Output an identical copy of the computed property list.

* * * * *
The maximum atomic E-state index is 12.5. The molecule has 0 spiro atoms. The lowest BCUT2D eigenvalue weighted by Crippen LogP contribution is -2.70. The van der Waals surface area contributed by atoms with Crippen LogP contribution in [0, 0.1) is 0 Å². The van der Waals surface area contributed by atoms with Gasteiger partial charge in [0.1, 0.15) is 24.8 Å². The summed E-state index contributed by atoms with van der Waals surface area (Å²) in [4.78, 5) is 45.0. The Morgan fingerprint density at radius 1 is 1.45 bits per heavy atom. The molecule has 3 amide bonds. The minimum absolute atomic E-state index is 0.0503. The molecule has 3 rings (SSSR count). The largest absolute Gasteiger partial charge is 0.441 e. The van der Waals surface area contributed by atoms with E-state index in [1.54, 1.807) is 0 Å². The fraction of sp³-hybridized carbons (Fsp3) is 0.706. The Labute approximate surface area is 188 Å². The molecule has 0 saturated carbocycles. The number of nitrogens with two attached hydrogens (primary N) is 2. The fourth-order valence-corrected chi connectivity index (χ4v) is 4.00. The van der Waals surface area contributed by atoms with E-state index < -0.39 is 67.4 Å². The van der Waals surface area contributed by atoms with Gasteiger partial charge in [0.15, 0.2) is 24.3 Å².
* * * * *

The maximum atomic E-state index is 12.5. The molecule has 0 spiro atoms. The lowest BCUT2D eigenvalue weighted by Crippen LogP contribution is -2.70. The van der Waals surface area contributed by atoms with Crippen LogP contribution in [0, 0.1) is 0 Å². The van der Waals surface area contributed by atoms with Gasteiger partial charge in [0.1, 0.15) is 24.8 Å². The summed E-state index contributed by atoms with van der Waals surface area (Å²) in [4.78, 5) is 45.0. The Morgan fingerprint density at radius 1 is 1.45 bits per heavy atom. The molecule has 3 amide bonds. The minimum absolute atomic E-state index is 0.0503. The molecule has 3 rings (SSSR count). The largest absolute Gasteiger partial charge is 0.441 e. The van der Waals surface area contributed by atoms with E-state index in [1.54, 1.807) is 0 Å². The fraction of sp³-hybridized carbons (Fsp3) is 0.706. The Labute approximate surface area is 188 Å². The molecule has 0 saturated carbocycles. The number of nitrogens with two attached hydrogens (primary N) is 2. The fourth-order valence-corrected chi connectivity index (χ4v) is 4.00. The van der Waals surface area contributed by atoms with E-state index < -0.39 is 67.4 Å². The van der Waals surface area contributed by atoms with Gasteiger partial charge in [0.15, 0.2) is 24.3 Å².